Hope Star from Hope, Arkansas on November 16, 1948 · Page 3
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Hope Star from Hope, Arkansas · Page 3

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Hope, Arkansas
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Tuesday, November 16, 1948
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Page 3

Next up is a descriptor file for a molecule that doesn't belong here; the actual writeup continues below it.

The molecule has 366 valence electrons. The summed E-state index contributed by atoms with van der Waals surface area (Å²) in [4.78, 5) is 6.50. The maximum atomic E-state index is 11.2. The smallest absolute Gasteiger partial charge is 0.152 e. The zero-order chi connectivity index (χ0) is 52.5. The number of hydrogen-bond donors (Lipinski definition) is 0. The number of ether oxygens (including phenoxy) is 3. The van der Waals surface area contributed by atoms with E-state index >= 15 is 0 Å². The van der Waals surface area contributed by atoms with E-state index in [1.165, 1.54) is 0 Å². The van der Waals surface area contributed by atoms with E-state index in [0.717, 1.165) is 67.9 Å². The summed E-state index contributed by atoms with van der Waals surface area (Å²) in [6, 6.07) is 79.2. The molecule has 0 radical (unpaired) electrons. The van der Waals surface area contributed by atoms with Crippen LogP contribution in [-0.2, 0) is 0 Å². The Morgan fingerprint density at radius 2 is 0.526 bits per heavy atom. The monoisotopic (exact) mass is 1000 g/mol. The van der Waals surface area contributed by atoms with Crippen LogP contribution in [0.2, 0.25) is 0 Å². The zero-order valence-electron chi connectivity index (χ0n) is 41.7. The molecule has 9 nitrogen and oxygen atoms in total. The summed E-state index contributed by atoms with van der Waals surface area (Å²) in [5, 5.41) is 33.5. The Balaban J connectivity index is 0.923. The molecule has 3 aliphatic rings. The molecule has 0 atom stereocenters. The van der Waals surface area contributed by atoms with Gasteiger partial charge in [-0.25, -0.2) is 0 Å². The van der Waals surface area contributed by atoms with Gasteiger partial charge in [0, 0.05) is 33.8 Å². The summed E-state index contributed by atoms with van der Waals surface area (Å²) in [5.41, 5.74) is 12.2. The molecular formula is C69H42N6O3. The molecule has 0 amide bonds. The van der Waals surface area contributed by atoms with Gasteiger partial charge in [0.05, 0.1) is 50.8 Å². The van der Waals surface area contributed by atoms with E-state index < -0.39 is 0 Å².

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Tuesday, November 16, 1948 HOPE STAR, HOPE, ARKANSAS <r Phone 1268 or 1269 Between 9 A. M. and 4 P. M. Wednesday, November 17 The Garland School P.T A meet Wednesday at .'J.-yO p in 2:45 p.m. then; will bo a meeting ol the room mo! hers the executive Bunrd, There be a stuciy course at ;' o'cl which is the first in a t:cnes studies on "The i :> hycho!o."y <>i' School AKC Child".'i.liis s'tudv' be'in charge oi' Mrs. Denver 'iJ inscn. 'tf. rThc BrookwuoU F.T.A. will nice* ^Wednesday at ,j:30 p.m. at tli" school. There will be a call meet"- ing of the Kooni mothers at ", u m in the auditorium ol tne schou!. culk'o to iv members find two :;ne;;ls. i ivj Thanksgiving motif was finned out in the decorations and Lie l-eireshnii'lils. Wednesday, November 17 The Lnae Garden Club will meet Wednesday at ;i p.m. in ;h<. home of Mrs. C. C. McNeill Jr. North Hervcy Street. Cu-hosto.sK"-, ior the meetin;,' will be IVf-s i[ c Whitworlh ana Mrs. A. S. Williams.' ..^Thursday, November 18 'The Azalea Garden Club will meet Thursday afternoon at '; o clock in the home of Mi-" Kelly Bryant on South Main Street with Mrs. Oliver Adams, and Mrs A L~ Parks, co-hostesses. ' ' Thursday, November 13 -The High School P.T A meet Thur.sday aHernoon a in the High School library executive board will meet at will 3:;iO Tho p.m. Sundry School -•class Meets Monday •The Fidelis Sunday School Class of the First Baptist Church met Monday night at 7:30 in the church educational buildim; with Mrs F L Morrison, Mrs. hie/ Ktaals'and Mrs. Herbert Dudsou as hostesses -The meetini; was opened with prayer by Mrs. H. F. Omi;-r teacher of the class. MIT. J.-.crnard Dunn, president, conducted a short business session. "The devotional Mrs. A. C. lih'i /Devotional, inter" "laycd. .During the snc tasso.'i served a Mrs. Birkhnacl New Councilor to Y.W.A. MomljM-s 01 th.-.- Y.W.A. of First ixijjU.si (luireii met in the home oi ivii.->s Al al y I ; 'tl 10 i Perkins - on ;-J-)iUi ile.vry btreet, Monday night at__/:l:j o'clock. l!ie meeting was opened with prayer by the president, Miss Per- •;iiis. During the business session, i'-:od was collected for the Thanksgiving basket ;mcl plans weic made lor tin: Lottie Moon Christmas program to be held November 29. Mr;-;. Jame.s Birkhead was introduced as the new councilor of V.W.A. anct was welcomed by all the members. Everyone was urged to attend the November 22 meet- in:; at the home of Mrs. S. A. Whitlow when Mrs. Aaron Tollett will review the Mission Book. Miss Louise Porter, program chairman, presented a very interesting program on "China". Those asf.-i.sung her were Misses Marfaret Blake. Sue O'Steen, Marietta Downs and Belly Porter. During the social hour, the hostess served ice cream and cakes to nine members present. Mrs. George Wright Honorcc at Shower Mrs. Cline Franks and Mrs. Graydon Anthony complimented Mrs. George Wright with a pink and blue shower Monday evening it 7:.iO in the home of Mrs. Anthony. Tho house was attractively decorated with arrangements of f all llowers in various colors. Games were played and prizes were awarded to Mrs. Moody Willis, Mrs. Fred Kills. Mrs. Ted Jones, and Air;-. Oliver Adams. Following the opening of the gifts acli^hliiii rciro/ihinwns were served to 3;i Duetts. Assisting the hos- in serving were Mrs. Al Little Miss Mary Lou Parks Miss Becky and Master Anthony. bv . ISCS v/erc i Par ... i Little hos- I Buddy The Hempstead District Bov Scout committee met in regular session Monday evening with Clifford Franks. district chairman in charge of the program. The business session consisted chiefly of election of officers for the co'ming year. Mr. Franks was rc-clccted as chairman of the district. He expressed his appreciation for the honor and the privilege to serve the youth of Hempstead county. Mr. Franks stated that it was a pleasure to work with the Boy Scout program and that ho expected to remain active in this worthwhile movement for many years to come. ^The group congratulated Mr. r ranks on the fine service rendered while serving as dish-ir.t chairman for the past two years. He has served as vice president of the Caddo Area Council this year. Other officers elected Monday evening were J. J. Vannoy Jo.- vice chairman of Hempstead district and Teddy Jones as district commissioner. New Prince Is Related to Washington London, Nov. 15 — i.-?) Princess Elizabeth and Prince Philip's son is related to both George Washington and King George III. On his father's side the new prince is a lineal descendant of the Hanoverian monarch who lost the American colonies. On his mother's side he is gencologically connected to the man who led those colonies to independence. The Washington connection in the princess' family was established a little over a year ago by Cyril F. ,T. Hankinson, editor of the authoritative De- brctt's Peerage. China Holds Continued From Page One Americans this week-end when the second evacuation ship leaves Nanking. U. S. Economic Aid Director Roger Lapham arrived in Nanking today with former Ambassador William C. Bullitt, who is checking the Chinese situation for Congress. They lunched with U. S. Ambassador J. Lcaighton Stuart before arranging for a meeting with President Chiang Kai-shek. Here are the victory claims made by military news agency: 1. Nine of Red Gen. Chen Yi's columns are retreating toward Taierchuang, Northeast of Suchow, after a defeat by "Gen. Huang Po- Tao's Seventh Army corps, which fought its way out of an encircle- mvent with the aid of mechanized troops under Col Chiang Wci-kuo, meeting with^Tsti^r^cVmbia th f ^^l,* y ? u " gcst 4°"' *• officials less than 24 hours after '* Foul L ? ed = olumn s attempting his appointment He sketched this l ° overwhelm Suhsien have been tentative outline; The week in which the bit rion May Be Plenty Fancy Washington. Nov. —1G f/P)—Presi- dent Truman's inauguration January 20 will be the fanciest in the nation's history, if the man in charge of it has his own way. Melvin D. Hildreth, chairman of the inauguration committee, set that as his goal yesterday at a T~n nr»f t n rv ii-ifli T~\l n i..:«4. _ f /"i _ i i • day comes would be designated inau gural week, and workers would all government a Thursdav- "romptly relievos e Jerry Vcrha'cn Celebrates 3rd Birthday Mr. and Airs. Walter Verrriicn, Jr. enterLiiiK-d with a bir'.h'lay J.'aiiy ttoiHirin;; their little Ko:i. Jerry, who was celebrating his 3rd l);ithdi.:y iUonuay aHernoon from ') to 5 o'clock, at the Barlow Hotel. The ontc-rlaining room was decorated with varied colored balloons and suckvrs. Favors of jumping rc.pes-wore given to the girls and through-Sunday holiday. On Friday, the day aifter the inauguration, a mammoth ball is to be held at the huge Guard Armory. A con- National Symphony scheduled for the planned National cert by the ! orchestra is same evenin The program for the week as a whole would include everything irom special religious services to a fireworks display at the Washington monument. •—?:-txi^-*j?iM^ •e-fjf**** • fill fftti -•• ^- ~- —'• ^ ^ -J -j^z?: f — ^r?**J--* 1 ~*r}*&*mf- 2:34 - 4:39 - 6:50 - 9:01 W E D N ES D A Y-T K U RS D A Y sroav o? LGVE...AND GOSSIP A SMALL TOWN.' """' ANf ' 3 DVORAK Morjons BAMEEAU • Km/ IIU11. Coll™ TOWN5END Earlon HaclANE • Grill BARIIETT. William TRACY toy pistols for tho boys. Birthday cake and ice cream were served to 22 little guests and the paternal grandfather, Walter Verhalen, Sr.. Coming and Going Walter Verhalen, Sr. of Dallas s a business visitor in Hope. Mrs. H. A. Berger will return to her home in Dallas Tuesday after a visit with her daughter, Mrs Waiter Verhalen, Jr. and Mr. Verhalen. . Mr. and Mrs. A. Longviow, Texas Mr. and Mrs. John Crank and M. Larson of , were Sunday guests 01 Mrs. Crank's parents Mr and Mrs. Lloyd Sution. They were accompanied home by Mrs. Cox of Prescott, grandmother of Mi- Crank. Mrs. A. K. Holloway returned Sunday from Waco, Texas after a five week visit with her daughter, Mrs. Mitchell Williams, and Mr. . Williams and Con way. , . little son, Mitchell Roger Clinton has returned from a wck-end visit in Dallas. Hospital Notes Branch Admitted: J. H. Walton, Hope. Discharged: S. H. Briant. Hope. Master James Cecil Hope. Josephine Admitted: Master Robert Malcolm Hope. " v , -V.-^-• J!3-'%y.- : . . .vlS- '•"";• -•.-;.<'.»^---:-<*i»Ui5lii'v,4 ; -- -, -•• '*• & Rogers, Bycrs, encircled by government troops. 3. Communist remnants arc retreating Eastward from Sucyow along the 25-mile rail line to Pa- yachi. Acting under martial law, Nank- ing's headquarters garrison tightened its grip. on the capital's activities. In a wave oi arrests, purportedly against subversive elements, 82 persons were jailed last night, including six Chinese newspaper reporters and editors. U. S. embassy dependents are being evacuated immediately. The embassy said the majority would go to Manila to await clarification of the Chinese situation. Jacques Meyrier, French ambassador and dean of the diplomatic corps, called a meeting of the heads of all missions in Nanking to discuss measures for the safety of diplomatic personnel and the possibility of China's moving " its capital. The diplomatic group is considering making a formal request to the Chinese government as to future plans. The mooting was the first of the -diplomatic corps since the emergency arose. The Communist radio asserted Red troops had "completely isolated" Suchow, 200 miles north of Nanking and that they had tjikcn Suhsien, 50 miles South. The government's version 'was that it still held Suhsien and, in fact, the Communists were withdrawing from the Northern Suchow front. Pro-government sources were silent on the outcome of fighting on the East, West and South sides of the battle. Shanghai dispatches reported continued efforts by Gen. Huang Po-Tao's mechanized army to break through Red lines to the isolated Seventh Army corps Nienchuang, 35 miles east Suchow. Shanghai newspapers yesterday reported Gen. Huang had turned the Red tide, but today they referred to his "counterattacks." Occupation of Chengteh, Jehol capital 110 miles Northeast of P.ciping, gave the Reds control of all the province, and Communists troops mounted a drive against Paotinc. Hopeh province capital 90 miles Southwest of Peiping. Three U. S. Navy landing ships arivod .it Tiantsi.i, 85 iriles Southeast of Peiping, to carry evacuees to Tsingtao, U. S. naval base, for lomeward passage from there and rom Shanghai. The American mil- tary advisory group in Nanking resumed its emergency airlift to nove dependents to transport ships .o Shanghai. DOROTHY DIX Tbrot I'ear Miss Dix: I m;irru-d a or! •vho ;s not oiity vivv nrettv '.;;, highly intelligent. She'has an <>v.:i i. • LIU .ien.se 01 numor. Mio K<>-iv.. now to manage money and In ', : ;\\:, a good home'. She is kind and :sm- P-itncuc and an interest.nil |:P-K;T. olio Hatters me, babu.-s IIK-. f.i- courajies me and juvo.s me ;Vii>i -.;, ^tart anyth.ng. So I would say to any man ton templatmg marriage to look M ; biauis as the tirsi requk-..U; in ,. witu. Don't let a smaii ;.;ai \-,-iili a college background ln,;!Hen .--nr, away. And PICK out we ,i wif^. a girl who has a nimble i.oi',;;u.> and wno is entertaining', aim amiu'.iir:. Marriuge is quite a stivKh, any. way, and it seems longer i.' you nave to spend it with a dumb ciiici;. LUCKY ONI'.; Answer: A Daniel! A so.xmsl Daniel come to Judgment! !>\K- r;.rc as hen's teeth are the men who ,i;v wise enough to pick out a \\ito bv what is inside of her he.Kl inale:.ii ot what is on the outside. Apparently a Phi Beta Kappa key isn't the one that unlocks the masculine heart, for a pretty iittle nincompoop with naturally curly ha.r and soulful eyes can marry a',1 around a college graduate with hau a dozen degrees. Tragic Sight Why men who are so astute that you couldn't possibly take liiem in on a horse trade or sell them a gold brick will tic themselves up lor life wtih a girl just because she has a pretty .(ace and babbles baby-talk, nobody know:-:. But they dp, and there is no more lrn.;u; sight than that ot" a brilliant ; u;! successful man dragging aroun wife who is still menially ;, chi and not a brignt one :u that. Nor does die average man lak toon- Warrants Out Continued From Page One Roberts, president of Universal Aviation Corp., Tulsa, Okla. don . William Sosnow, alias Lou Gor- No Motive Found it for Death of *' ECAQfficial r Vienna, Nov. 16 —(UP)—Irving Ross, Economic Cooperation Ad sh ' i-.- Dear M,;-s I..MX: M >'..-'ys I'luleavoring to bring her mother buck to live with us. \Ve i. ..vi- iiicu Urn; ;;ix times in the til yt ars unit it never has ui. I j;k-.t can't get along v-il'i my moiher-in-law, yet my v.-i..-- in.;i!,ts on her living with us iilihi)iiL;h :>he sees her every day. i !'.;;. my mother-in-law's rent aiid am glad to cio it, but 1 don't want l-i.'r in my homo. T have come to (lie conclusion that it woiiki be best for iry wife to gn back fo her mother if she is ,-;n determined to be widi her all me time, because the .situation has bi come so depressing that it is ;' I reeling my work. Do you think I am right'.' S. L. Answer: Inasmuch as you are providing your mother-in-law with a comiortable home elsewhere. I can see no .iustilication for your wile infiieiing her mother on you. r.i.v oiiinion is that when in-laws cannot agree, the only decent thing mr them to do is to part and »b lln.ii- separate ways in peace. lot York Cit - v craves, i Michael Kane, dent. anc "Mr Leonardi " of Nn«/ ; • ?' J:;conolT "c Cooperation Ad- ritv Leonard, of New i ministration official found slain in (Released by The Bell Syndicate, Inc.) Professor at Us'i 5 versify Post Nov. Wl— Wil- into consideration what sort, of a li.e n! " llL He Js S<> companion n girl will make It <,|>e or " "Beared Ii is a good-looker and a classy dri-.s- hi '- m - A!a - .1 ;l liam L. Belvin. professor of chcm- '.I, i';' 1 ' 1 ' engineering with the Univcr- Burcau ot Re- effective last . ---,_. with the South- Institute at Birming- ii.a sity ot Arkansas search. resigned, ingnt. He is going „ ,.. i*- nc Russian zone last month, was a California rest-'reported today to have been as- islgnrd to see that no Marshall Leonard Burns, San Francisco. Ervin L. Johnson and C. L. Johnson, believed to be non-existent persons created by tho group as aliases for other members. „„„.„,& .„.« lHU ji»f positive- Winters, "Johnson" and Schind- '?,, fhat the motive for the slaying lor were charged with tho actual cither was or was not robbery. exportation of the three B-17s. The four Israeli diplomats Plan supplies to Austrian factories in the Soviet zone went to Russian use. Investigators .said they,still had found nothing :tq establish' positive named among tho co-conspirators, were identified by one of the pilots ns a Dr. Felix, Dr. Pollock, Mr. Meyer and Mr. Lovy. Dr. Felix was said to be Israeli's chief minister to Czechoslovakia. Also named as co-conspirators wore: Reynold Selk of Los Angeles, named by Emerick as president of Service Airways, Inc., New York, a firm "created to -aid" in the exportation of the planes. A Mr. Kurtz and a Mr. Munditz, whereabouts unknown, •• reportedly pilots of the bombers. A Mr. Foinman of Los Angeles and a Mr, Dietz of New York said to have paid the pilots. A Mr. Edmonds of New York, reported to have arranged for purchase of gasoline for • Schindlcr's plane at Westchcster airport. Danny Agronsky, Herbert Frcid- cn, and Bouse Friedcn, Israeli members of the ring. Sam Lewis of Los Angles and New York; Hal Auerbach, an American last known to be in atec; Hyman Schekrnan, another They still had not been allowed to see Dona Supertna, Austrian woman who was with Ross at the time of his death. She Was recovering at a hospital in the. Russian sector. Police reported that the Russians had n heavy guard at the hospital and had installed Iron bars on the window of her room. LOST RIP RAP POINTER Bm't>'oOG 9 months old. White with .brown spots. Split brown left' ear. Chllds pet. Johnnie Nash, Phone 270-J , be in and Tel Sam scr and a nimble dancer auti has a repertoire of lovey-doxey .sueectK-.s i it is enough. He" falls ";'or" it ami i never finds out until it is too late j that his wife's whole vocabulary ' consists oi "gimme" ami con!- i plaints. ; We clon'l think of boredom be- i ing a livst aid lo divorce or lh;:l. ; it is at the rod of most oi' me i domestic squabbles that break mi i homes and half-orphan little i-h-i-i dren, but it is. So it behooves nun i' lo use good judgment when thev i pick out their wives. " i American reported to Aviv; Steve Schwartz Scisbcrg, both of New York; A Mr. Oscar and a Mr. Burman of Paris, said to -have arranged return transportation for the from Czechoslovakia; and Geller of Miami Bench, Fla. pilots Paul ATI you going through the functional middle age period peculiar to women (38 to 52 y».)7 DoMtolS^ltaT^SS aufffef from hot flaahe*. Iwl fo nen>- oua, hlffh-utning, tired? .Then' K> Ur Lydlft S. Plnkhlm-i V^euSt Compound to rollave such iyroptom*. Plnkham'a Compound alto hM Mutt Doctors call » etomachlo tontq etttott IYOIA L PINKHAM'S at of Dear Dorothy Dix: What can l! do to make my parents let m.; do I what other girls do? Here's a list i of the forbidden things: I can't f<il out with boys. 1 can't have boy.--, i come to our house. I can't have i me. I can't be oir I after ti::;0 p.m. i ' boys telephon^ after dark, or „„_. „.,,„ ,,..,,. can't go to church services, school I dances, school not even when games after dark. \ there are 2!) sjirls in depriving you of pleasures that belon with me. I can't go to school with my girl friends because my parents don't like them. I have tried to persuade my mother and father to let me have a little of the liberty that other girls have, but they won't lisljn to me. Please. Miss" Dix. help m-.' with this problem. I am so unhappy that sometimes I feel like running away. FIFTEEN YEARS OLD Answer: I wish I could say something that would make your parents realize that they are doing a 'foolish as well as an unkind thi,ig the innoceiK ~ rt to your lime of life. But mothers and fathers arc hard to change because l!u:y arc so set in their ways and <;o certain they are always'right, and because it is so difficult lot' ents to ever rcalix.e children are no longer that they grow up an*. ,.,.^, ,,,.,, rights thai their fathers and mothers should respect. In thcBe times, when cu.sicm and general usai;e have speeded lip all of life, children :ire nr'ti"- ing far earlier than they used to do in their parents' lime. .-\ !.',in of 15 today is older th:>n her moth'-. was al 18. She has seen more 01 llv.- world. She is better cdnealeci. She knows more of the lemp-.;,'.ions and dangers that confront ;:. : rl.,- 1,1 h;-. age, and ehe is belter litV-ii In taki- care of herself. And grievous inth. ,- Share The Laughter! Share The Tears! Share The Romance and Exciting Thrills! S B B B B B B B Showing of Smart New We invite you to see this collection of skirts in the seasons smartest styles. If you're looking for a smart skirt . . . don't miss seeing these. - ; - to 19.95 STOLE TO MATCH Skirt as shown at left. Only 5.95 IN A SENSATIONAL ROLE TO MAKE YOU RUB YOUR EYES WITH ASTONISHMENT! WONDERFUL! With - Richard LYON • Moreen NASH • Charles DRAKE • Josephine The TENDER YEARS" Will Surprise, Delight and Touch You! It Is Superb Entertainment For Everyonel i -4 < A 1,- !jl<in- in Supcrchon gabardine, 100% wool, riyo/i gabardine, Houndstooth criLci: wool, Nubby English tweed, C-jroy /v'cn's wear flannel. A wide as- =,,,ilrnonl oi colors and sizes 1 0 to 18. COMPANY